More worryingly ingrained is the idea that we deserve an answer to everything ASAP. Again, this feels like something that ever-smarter technology is slowly pushing into our romantic lives, with barely any analysis. “If an AI chatbot can tell me 17,000 uses for bitumen in 0.78 seconds, why can’t you tell me if you’re free on Tuesday?” someone might reasonably start to ask of their partner. Our tolerance of an “always-on” digital culture means that increasingly the real skill of romantic correspondence is in speed and brevity, not quality, depth or actual romance even. If you’re the kind of ruthlessly efficient person who can achieve the perennial executive goal of “Inbox Zero” then well done: you’re more cut out for modern romance than, say, any of the great Romantic Poets. Imagine Burns, Byron or Blake trying to keep things poetic, profound and exxxtra sexy on WhatsApp while getting pinged every 45 seconds and trying to avoid being a horrible person by leaving someone on read. They’d end up ditching a well-observed simile about the natural world and start bashing out harried messages like “Can’t Tuesday, football. Shame. Thanks” in a heartbeat.

‘Increasingly the real skill of romantic correspondence is in speed and brevity, not quality, depth or actual romance even’ (Getty)
‘Increasingly the real skill of romantic correspondence is in speed and brevity, not quality, depth or actual romance even’ (Getty)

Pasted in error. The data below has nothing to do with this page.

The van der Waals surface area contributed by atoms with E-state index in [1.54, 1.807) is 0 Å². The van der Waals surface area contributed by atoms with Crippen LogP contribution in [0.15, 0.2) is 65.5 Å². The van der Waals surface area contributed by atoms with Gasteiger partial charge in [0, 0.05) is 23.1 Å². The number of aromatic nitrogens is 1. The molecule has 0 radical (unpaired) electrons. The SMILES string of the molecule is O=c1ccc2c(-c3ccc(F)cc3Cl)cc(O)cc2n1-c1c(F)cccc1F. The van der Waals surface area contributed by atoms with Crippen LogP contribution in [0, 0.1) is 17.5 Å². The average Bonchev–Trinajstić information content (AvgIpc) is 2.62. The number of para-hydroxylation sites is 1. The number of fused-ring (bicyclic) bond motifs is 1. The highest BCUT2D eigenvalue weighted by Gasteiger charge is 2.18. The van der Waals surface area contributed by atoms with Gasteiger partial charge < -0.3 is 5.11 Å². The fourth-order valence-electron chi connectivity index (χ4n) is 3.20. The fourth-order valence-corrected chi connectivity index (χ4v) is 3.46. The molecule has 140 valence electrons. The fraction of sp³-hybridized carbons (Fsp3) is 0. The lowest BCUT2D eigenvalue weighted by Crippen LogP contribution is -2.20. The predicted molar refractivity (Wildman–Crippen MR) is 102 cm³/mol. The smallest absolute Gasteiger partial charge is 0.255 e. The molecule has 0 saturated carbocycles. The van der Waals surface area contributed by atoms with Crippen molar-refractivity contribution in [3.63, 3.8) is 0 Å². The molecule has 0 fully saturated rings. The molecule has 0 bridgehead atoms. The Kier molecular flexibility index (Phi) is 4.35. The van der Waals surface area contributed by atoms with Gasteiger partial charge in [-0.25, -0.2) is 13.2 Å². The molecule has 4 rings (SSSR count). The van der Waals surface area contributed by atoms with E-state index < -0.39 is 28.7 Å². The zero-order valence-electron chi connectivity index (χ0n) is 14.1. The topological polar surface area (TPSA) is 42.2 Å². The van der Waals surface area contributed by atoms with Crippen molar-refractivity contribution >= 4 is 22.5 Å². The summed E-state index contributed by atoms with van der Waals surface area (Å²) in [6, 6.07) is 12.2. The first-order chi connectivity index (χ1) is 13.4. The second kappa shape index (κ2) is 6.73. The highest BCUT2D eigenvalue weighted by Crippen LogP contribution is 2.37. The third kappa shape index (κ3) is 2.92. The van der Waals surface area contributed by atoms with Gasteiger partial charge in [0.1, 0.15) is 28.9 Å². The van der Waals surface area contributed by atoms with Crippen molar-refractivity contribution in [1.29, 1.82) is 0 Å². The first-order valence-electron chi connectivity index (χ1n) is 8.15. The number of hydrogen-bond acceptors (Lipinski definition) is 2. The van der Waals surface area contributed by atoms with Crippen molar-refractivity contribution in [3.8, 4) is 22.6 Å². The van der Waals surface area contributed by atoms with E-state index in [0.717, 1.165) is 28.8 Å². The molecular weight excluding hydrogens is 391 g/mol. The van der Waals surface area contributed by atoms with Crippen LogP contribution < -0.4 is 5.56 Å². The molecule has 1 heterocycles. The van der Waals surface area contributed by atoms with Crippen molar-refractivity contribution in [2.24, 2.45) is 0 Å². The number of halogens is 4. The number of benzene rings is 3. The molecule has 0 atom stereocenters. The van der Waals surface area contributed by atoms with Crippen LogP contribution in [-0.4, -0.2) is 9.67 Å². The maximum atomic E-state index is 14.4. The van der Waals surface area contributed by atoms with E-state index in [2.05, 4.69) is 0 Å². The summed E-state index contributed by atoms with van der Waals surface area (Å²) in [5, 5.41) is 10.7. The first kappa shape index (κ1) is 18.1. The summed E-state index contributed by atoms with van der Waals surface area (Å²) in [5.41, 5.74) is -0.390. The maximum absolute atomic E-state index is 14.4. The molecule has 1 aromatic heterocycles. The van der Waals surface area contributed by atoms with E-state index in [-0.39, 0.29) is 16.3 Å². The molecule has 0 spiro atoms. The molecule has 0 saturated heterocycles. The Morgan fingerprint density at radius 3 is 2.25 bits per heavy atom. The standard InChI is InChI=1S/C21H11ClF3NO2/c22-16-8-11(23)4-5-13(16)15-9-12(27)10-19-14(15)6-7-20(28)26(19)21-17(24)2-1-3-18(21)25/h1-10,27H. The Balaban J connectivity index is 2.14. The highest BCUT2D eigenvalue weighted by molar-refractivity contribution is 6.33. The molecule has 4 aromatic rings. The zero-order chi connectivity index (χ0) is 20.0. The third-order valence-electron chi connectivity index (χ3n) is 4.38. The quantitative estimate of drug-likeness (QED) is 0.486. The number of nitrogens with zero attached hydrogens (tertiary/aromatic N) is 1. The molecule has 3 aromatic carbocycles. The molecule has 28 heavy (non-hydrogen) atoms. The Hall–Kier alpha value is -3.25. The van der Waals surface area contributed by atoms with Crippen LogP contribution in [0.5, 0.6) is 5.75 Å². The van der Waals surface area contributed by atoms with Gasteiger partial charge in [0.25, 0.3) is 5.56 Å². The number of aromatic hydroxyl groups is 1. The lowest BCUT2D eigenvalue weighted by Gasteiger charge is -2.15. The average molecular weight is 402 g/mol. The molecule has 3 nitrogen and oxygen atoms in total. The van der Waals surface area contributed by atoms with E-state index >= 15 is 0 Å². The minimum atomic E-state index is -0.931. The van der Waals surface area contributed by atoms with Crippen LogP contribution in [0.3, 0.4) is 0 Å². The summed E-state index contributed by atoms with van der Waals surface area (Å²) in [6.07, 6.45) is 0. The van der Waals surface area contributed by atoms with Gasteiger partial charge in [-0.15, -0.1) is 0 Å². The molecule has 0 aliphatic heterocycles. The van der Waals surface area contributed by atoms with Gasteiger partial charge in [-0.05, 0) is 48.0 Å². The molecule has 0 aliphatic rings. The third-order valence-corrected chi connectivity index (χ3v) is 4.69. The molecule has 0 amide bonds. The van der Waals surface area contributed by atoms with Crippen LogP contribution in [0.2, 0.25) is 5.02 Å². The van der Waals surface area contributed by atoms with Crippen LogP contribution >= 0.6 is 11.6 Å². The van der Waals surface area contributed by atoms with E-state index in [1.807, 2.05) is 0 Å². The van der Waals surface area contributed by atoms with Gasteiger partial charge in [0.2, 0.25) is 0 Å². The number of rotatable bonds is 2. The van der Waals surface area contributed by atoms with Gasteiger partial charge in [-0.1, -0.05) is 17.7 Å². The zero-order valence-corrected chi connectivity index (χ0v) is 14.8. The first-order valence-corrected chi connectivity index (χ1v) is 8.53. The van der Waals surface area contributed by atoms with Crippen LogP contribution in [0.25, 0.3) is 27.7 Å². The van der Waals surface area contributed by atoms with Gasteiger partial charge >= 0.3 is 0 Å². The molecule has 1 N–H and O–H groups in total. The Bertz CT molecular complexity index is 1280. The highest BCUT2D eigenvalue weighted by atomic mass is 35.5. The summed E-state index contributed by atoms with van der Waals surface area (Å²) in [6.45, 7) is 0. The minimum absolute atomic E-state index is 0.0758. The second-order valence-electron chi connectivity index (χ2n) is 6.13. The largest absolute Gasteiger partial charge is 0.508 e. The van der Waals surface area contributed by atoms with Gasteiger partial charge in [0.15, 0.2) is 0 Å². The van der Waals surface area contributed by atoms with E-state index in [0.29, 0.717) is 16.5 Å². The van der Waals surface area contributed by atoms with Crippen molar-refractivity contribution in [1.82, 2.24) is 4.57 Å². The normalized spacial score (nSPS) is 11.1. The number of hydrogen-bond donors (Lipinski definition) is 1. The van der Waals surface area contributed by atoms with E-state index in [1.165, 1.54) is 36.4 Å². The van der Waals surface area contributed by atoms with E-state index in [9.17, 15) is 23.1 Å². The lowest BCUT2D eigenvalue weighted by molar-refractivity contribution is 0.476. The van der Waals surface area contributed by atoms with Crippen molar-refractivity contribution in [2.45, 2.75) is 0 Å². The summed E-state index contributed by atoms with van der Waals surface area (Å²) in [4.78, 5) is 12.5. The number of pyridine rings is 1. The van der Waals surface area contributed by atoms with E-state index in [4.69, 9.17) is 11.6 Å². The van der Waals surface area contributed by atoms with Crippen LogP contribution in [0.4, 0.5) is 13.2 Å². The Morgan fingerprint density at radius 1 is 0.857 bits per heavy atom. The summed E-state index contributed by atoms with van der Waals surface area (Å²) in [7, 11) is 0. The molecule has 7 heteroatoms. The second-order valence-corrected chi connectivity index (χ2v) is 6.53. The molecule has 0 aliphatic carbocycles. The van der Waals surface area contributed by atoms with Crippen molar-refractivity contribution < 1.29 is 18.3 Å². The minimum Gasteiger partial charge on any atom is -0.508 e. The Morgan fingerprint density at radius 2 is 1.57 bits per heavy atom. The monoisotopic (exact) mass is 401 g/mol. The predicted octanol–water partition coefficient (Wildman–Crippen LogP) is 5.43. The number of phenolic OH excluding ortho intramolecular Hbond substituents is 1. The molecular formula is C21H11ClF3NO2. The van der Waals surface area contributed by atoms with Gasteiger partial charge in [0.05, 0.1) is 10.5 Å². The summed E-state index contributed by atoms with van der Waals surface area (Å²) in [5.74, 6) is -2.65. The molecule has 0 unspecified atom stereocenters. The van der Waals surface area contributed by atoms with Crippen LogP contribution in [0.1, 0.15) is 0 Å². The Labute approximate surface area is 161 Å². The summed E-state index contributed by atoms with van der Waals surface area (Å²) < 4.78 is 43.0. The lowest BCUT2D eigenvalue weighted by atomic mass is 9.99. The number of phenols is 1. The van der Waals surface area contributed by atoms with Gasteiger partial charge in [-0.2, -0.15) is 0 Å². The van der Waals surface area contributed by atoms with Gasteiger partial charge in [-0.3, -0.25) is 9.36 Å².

While it’s true that I do leave people in that vague, ambiguous state way too much, it’s as much a protest against the stress of modern communication as anything else. WhatsApp was only founded in 2009. It’s gone from a convenient way to organise a big night out to the bedrock of communications for Her Majesty’s Government in what feels like the blink of an eye. In the process, WhatsApp and other communication apps have forced genuine, heartfelt and considered romantic language to become a round peg unsuccessfully being pushed through modern tech’s square hole. And what of the toll on our wellbeing? I don’t think being responsive 24/7 can exist in a world that strives for better mental health. My heart says the two can’t exist side by side. One has to give, and personally, I’m a lot more comfortable being cast as a heartless unreplying s*** than hurtling headlong into a mental breakdown.

Despite all this, though, what I struggle to remember is that being slow to reply fundamentally rattles some people I care about. Just because I can tolerate waiting four months for a reply to a dinner date, it doesn’t mean that being “left on read” isn’t an issue for others. And that’s where being an old man shouting at a proverbial cloud is not – in all consideration – enough of an excuse to morally disregard someone’s feelings. It may be a jungle out there in the wilds of modern communication, but if you enter into it and use WhatsApp, iMessage et al, you have to respect the codes by which some might operate by. And so, having appreciated this, I’m enjoying prioritising pace more and more when meeting new people: not just the speed of a relationship, but the speed you feel comfortable conversing too. I’m pleased to report that a few basic questions about how long is too long to be left “on read” goes a long way. I can handle sometimes being left on read if you can? And if not, that’s fine – we can always buy a pair of fax machines.